1. R. Amital, a Hungarian survivor of a Nazi slave labor camp, who lost his entire family in the Holocaust, later made his way to Israel, and became a prominent Jewish educator. In 1968, in he was asked to head up a new yeshiva in the Gush Etzion region in the hills of Judea, 12 miles south of Jerusalem in the area where religious kibbutizm had existed prior to the 1948 War of Independence before being destroyed by the Jordanian army that captured that region and held it till the Six Day War. In 1971, the thirty-nine year old, R. Lichtenstein, who had arrived in America as a seven year old refugee from France with his family, was the son in law of R. Soloveitchik, and himself already an established rabbinic scholar, accepted R. Amital’s offer to join him in Israel and co-lead the growing yeshiva. This partnership lasted for over forty years and both became leading voices of the moderate religious-Zionist world, Torah scholars of note, and spiritual leaders to tens of thousands throughout the world.

Over the course of his tenure, R. Amital would often speak of his experiences during World War Two and his reflections on the meaning for those in the present. Some of those discourses were later collected and published in Hebrew and English in the volume A World Built, Destroyed and Rebuilt (2005) sharing with the public some of his most intimate thoughts.

2. R. Amital did not attempt to offer any “explanation” for the horrors of the Shoah,  and rejected the various philosophical paradigms offered to fathom God’s          ultimate plans. And yet he rejected any notion of the absence or “death” of God that some adopted:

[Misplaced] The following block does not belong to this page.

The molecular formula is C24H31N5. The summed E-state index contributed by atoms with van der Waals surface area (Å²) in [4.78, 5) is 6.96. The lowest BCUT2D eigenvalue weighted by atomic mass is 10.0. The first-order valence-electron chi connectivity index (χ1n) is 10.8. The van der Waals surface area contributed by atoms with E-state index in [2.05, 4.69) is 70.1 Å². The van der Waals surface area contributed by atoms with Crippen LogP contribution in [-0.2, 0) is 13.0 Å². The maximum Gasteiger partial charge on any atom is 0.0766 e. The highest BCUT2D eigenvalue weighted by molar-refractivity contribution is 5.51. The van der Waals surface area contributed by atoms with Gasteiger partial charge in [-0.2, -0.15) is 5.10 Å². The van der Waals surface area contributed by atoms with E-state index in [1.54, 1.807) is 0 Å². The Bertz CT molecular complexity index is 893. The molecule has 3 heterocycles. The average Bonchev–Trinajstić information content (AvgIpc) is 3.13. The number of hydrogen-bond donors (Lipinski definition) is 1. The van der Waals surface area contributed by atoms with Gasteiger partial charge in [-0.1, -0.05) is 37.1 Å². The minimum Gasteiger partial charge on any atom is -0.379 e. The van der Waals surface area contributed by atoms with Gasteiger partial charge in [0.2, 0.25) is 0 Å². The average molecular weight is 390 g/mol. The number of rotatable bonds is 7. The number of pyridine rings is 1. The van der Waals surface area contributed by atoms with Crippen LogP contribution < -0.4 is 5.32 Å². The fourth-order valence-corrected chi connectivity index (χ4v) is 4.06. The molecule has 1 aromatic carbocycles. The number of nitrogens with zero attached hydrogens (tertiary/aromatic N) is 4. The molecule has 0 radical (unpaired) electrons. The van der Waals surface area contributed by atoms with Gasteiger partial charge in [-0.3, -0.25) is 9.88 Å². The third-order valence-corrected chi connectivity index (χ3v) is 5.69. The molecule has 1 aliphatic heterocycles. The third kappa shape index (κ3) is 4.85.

I clearly experienced the hand of God during the Holocaust – only I did not understand its meaning. It was so clear – so abnormal, so unnatural, so illogical. I was not in Auschwitz, but I saw Jews being taken there. I saw regiments of Germans who were not going to the Russian front, but rather guarding the trainloads of Jews headed to the death camps. It went against all military logic and interests. Can one possibly begin to understand such madness? I saw the hand of God in everything. It was not natural; it was not human. I saw the hand of God, but I did not understand its significance.

What the Holocaust did change, was how the human being could now approach God. In classical medieval Jewish thought, one of the pillars of worship of the Lord was a sense of gratitude to the Almighty for all the blessings in life. Yet, could that continue in the face of the Shoah?

On my first Yom Kippur after being liberated from a Nazi labor camp, I prayed with other survivors in a cramped cellar. I cannot fully describe the storm of emotion that I felt then, but I will try to reconstruct some of that feeling.

I was young then. I had no children. My parents had been murdered, along with most of the population of our town. Among the survivors in that small room, there were people who had lost their children, parents, spouses, and siblings. They prayed, and I with them. Was their worship of God based on gratitude? Can a Jew who has lost his wife and children possibly serve God on the basis of recognition of His kindness? Can a Jew whose job was the removal of the charred remains of corpses from the crematoria of Auschwitz be capable of serving God on the basis of gratitude? No, not in any way, shape, or form! But where, then, does that leave us?